Tax Law Enforcement
Tax Law Enforcement
Types of Courts. The English legal system had several different sets of courts, each with its own rules of procedure and each dealing with a particular range of subjects. Most civil suits and criminal prosecutions were conducted in common-law courts, with trial by jury. These were familiar to many people in the colonies, as they sat in most places; other more-specialized courts with no juries were less well known. Admiralty courts handled controversies relating to maritime commerce, seamen’s wages, and violations of the trade and navigation laws. Until the late 1760s there was only one admiralty court for the American colonies, and it sat in Halifax, Nova Scotia. It had little impact outside the area of international trade or shipboard controversies. However, this court became a focal point in the developing conflict between the colonies and Britain.
Sugar Act. The Sugar Act of 1764 was designed to reorganize the colonial empire. The act set new customs procedures for intercolonial shipping, requiring shipping documents and other papers to be issued by customs officers. These documents had long been required in international trade, but for colonial merchants trading with the other colonies, the burdensome new paperwork served as an annoying imposition and, worse, threatened severe penalties for violations of these new laws. The Sugar Act extended the Halifax admiralty court’s jurisdiction to any offense charged under the navigation, trade, customs, or revenue laws. This court would also have jurisdiction over all cases arising under the Stamp Act. Halifax was not a convenient location for a court to hear these cases. The Townshend Acts of 1767 added courts in three more cities: Boston, Philadelphia, and Charleston.
Penalties and Rewards. Penalties for violating customs regulations were severe, often including forfeiture of the vessel and the cargo. In admiralty court it was up to the owner of the ship or the property to prove his innocence rather than up to the prosecution to prove his guilt. Once a ship or its cargo (even if unloaded) were seized, the property belonged to the Crown unless the claimant could prove that he had not violated the law. The Sugar Act required the defendant to pay court costs, even if he was found innocent. Along with stiff penalties the Sugar Act offered significant rewards. The person who reported a violation would receive one-third of a seized ship’s value; the governor of the colony where the seizure was made received one-third; and the remaining one-third went to the imperial treasury. The informer’s reward, coupled with the difficulty an owner faced in trying to reclaim seized property, amounted to a license for extortion. The 1768 prosecution of John Hancock shows the effect these new duties and trade rules, and the abuses they made possible, had on the colonists.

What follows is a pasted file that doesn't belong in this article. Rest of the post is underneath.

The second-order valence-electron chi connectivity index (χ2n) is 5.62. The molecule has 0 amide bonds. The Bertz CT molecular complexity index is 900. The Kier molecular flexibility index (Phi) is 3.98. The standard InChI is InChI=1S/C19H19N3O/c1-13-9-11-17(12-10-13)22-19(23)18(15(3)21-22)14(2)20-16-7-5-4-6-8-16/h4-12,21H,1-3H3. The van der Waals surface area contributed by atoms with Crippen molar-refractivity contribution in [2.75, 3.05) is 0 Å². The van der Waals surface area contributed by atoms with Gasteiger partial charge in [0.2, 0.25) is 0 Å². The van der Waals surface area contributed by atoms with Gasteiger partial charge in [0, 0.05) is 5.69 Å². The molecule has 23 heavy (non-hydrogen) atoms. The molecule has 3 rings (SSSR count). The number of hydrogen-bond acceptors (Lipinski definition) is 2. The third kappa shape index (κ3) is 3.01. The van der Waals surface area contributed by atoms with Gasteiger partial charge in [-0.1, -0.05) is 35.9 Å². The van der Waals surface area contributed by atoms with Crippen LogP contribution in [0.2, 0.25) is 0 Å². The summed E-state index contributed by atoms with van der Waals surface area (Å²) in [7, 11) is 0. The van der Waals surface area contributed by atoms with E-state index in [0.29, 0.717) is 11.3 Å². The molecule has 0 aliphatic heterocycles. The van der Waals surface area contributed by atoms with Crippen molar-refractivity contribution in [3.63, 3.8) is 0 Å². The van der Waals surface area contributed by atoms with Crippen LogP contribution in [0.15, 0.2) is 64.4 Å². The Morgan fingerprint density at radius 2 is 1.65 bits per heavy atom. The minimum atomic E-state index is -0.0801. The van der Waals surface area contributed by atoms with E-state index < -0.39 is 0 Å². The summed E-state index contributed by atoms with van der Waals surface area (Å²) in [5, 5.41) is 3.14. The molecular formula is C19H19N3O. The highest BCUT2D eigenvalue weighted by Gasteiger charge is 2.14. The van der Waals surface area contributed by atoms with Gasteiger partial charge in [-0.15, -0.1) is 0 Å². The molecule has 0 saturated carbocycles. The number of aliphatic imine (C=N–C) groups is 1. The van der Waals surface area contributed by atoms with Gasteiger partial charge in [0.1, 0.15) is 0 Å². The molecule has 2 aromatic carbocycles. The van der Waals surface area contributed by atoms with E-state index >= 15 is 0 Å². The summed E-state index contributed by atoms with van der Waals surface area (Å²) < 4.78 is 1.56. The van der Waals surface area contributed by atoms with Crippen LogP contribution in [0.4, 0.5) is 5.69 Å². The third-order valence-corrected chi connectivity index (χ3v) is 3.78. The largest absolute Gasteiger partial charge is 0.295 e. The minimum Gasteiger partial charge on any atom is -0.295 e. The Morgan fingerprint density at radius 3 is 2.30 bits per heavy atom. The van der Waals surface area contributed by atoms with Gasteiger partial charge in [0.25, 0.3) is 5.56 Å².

Liberty. Hancock was a prosperous Boston ship owner and merchant. However, his outspoken public stands against Parliamentary tax policies and the various trade and revenue enactments incurred the wrath of the Massachusetts royal governor. In June 1768 customs officials, responding to a tip that Hancock was violating the Sugar Act, searched his ship, Liberty. Charging Hancock with violating the customs laws, authorities seized the ship and sold its cargo, dividing the proceeds among themselves. A criminal prosecution against Hancock in admiralty court followed. He was arrested and required to post an excessive bail. Witnesses against Hancock gave written depositions and were not required to testify in court. One individual was even given a government job while the case was still pending. After the defense had rested its case, new prosecution witnesses testified in the judges’ chambers. The case dragged on for five months and was extensively reported in the newspapers. Apparently officials in London were finally embarrassed by the abuse of the judicial process, and the criminal case was abruptly dismissed in March 1769. The impact of the case was that it demonstrated to the colonists the types of abuses that resulted when the customs policy was enforced
by self-interested officials and that maritime laws could be used to stifle political dissent.
Laurence M. Friedman, A History of American Law (New York: Simon & Schuster, 1985);
Lawrence Henry Gipson, The Coming of the Revolution, 1763-1775 (New York: Harper, 1954).